LONDON, United Kingdom — This month industry regulator WellSpoken and wellness marketing agency the Health Bloggers Community joined forces to launch an online influencer register combating misinformation in the wellness industry.
For an introductory annual fee of £75, wellness bloggers, Instagrammers and YouTube vloggers can apply to join the Register of Health and Wellness Influencers (ROHWI), the first and only independent register of its kind worldwide — created to radically alter the unregulated landscape in wellness.
Co-Founder Sarah Greenidge of WellSpoken hopes the register will ensure that credibility and a high standard of practice are upheld by both influencers and brands looking to partner with them, in order to protect public interest. And Pete Wells of ukactive and an ROHWI council member believes the register is the first step in creating a tailored framework for health and wellness influencers to work towards.
Critics, however, aren’t as convinced — with some arguing that the register is a form of censorship, silencing the voice of qualified and credible experts in the field of health and fitness.
Here we examine the ramifications for those who have built their wellness business on social media and the brands relying on their unprecedented influence for success.
A WILD WEST?
There are three key problems corrupting the influencer wellness community, says Greenidge.
“Poor quality information, irresponsible communications and inappropriate affiliations are unfortunately commonplace, and we are looking to change the way health and wellness influencers interact with the public and consumers,” she tells Welltodo.
The register will categorise influencers into two distinct pools: registered professionals, deemed as “those who are registered to a skill-based professional body and have an official registration number”, and content creators, “who may or may not have standard qualifications in their field but are not linked to a professional body”.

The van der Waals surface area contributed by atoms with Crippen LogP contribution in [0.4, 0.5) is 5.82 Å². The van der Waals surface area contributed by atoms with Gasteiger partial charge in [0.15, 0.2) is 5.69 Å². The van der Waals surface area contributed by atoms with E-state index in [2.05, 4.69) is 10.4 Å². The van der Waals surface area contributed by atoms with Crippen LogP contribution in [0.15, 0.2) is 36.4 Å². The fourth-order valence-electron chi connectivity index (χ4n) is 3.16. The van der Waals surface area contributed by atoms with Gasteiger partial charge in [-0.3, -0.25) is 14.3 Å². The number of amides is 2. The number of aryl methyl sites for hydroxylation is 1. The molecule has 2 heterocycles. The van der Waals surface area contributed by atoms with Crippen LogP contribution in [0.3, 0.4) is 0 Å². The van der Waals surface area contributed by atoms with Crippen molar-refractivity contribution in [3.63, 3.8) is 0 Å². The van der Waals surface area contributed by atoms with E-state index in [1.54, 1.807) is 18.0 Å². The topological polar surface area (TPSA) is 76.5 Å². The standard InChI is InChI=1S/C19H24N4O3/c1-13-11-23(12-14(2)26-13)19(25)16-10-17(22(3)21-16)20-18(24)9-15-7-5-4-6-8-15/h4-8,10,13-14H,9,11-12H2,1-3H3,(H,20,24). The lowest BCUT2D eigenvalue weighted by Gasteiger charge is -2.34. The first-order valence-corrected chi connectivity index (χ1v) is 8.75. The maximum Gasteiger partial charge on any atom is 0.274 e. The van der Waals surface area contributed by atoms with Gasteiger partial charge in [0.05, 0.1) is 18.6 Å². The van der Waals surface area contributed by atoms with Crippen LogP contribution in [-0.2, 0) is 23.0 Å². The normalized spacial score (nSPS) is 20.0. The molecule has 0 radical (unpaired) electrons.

Consumers and content creators alike have been pushing for improved regulation of an industry that has exploded in recent years from an ancillary marketing tactic into a predicted $5-10 billion dollar industry.
And despite its meteoric growth, recent data suggests consumer trust in online wellness advice is plummeting. Figures from media agency UM, reported in The Drum, found only 8% of information shared on social media is true, dropping to just 4% when it comes to influencers. In addition, 47% of global consumers say they are influenced by opinions online, falling from 54% in 2017. A change it seems is long overdue.
“The current lack of industry-specific legislation has meant that consumers and other stakeholders have been active players in holding influencers accountable,” adds Greenidge, citing a recent University of Glasgow study that found just one out of nine leading UK bloggers making weight management claims provide accurate and trustworthy information.
So how will the register hold influencers to account? “At this phase, it isn’t the intention to proactively enact punitive measures as this doesn’t build an organic culture of cooperation and compliance,” says Greenidge.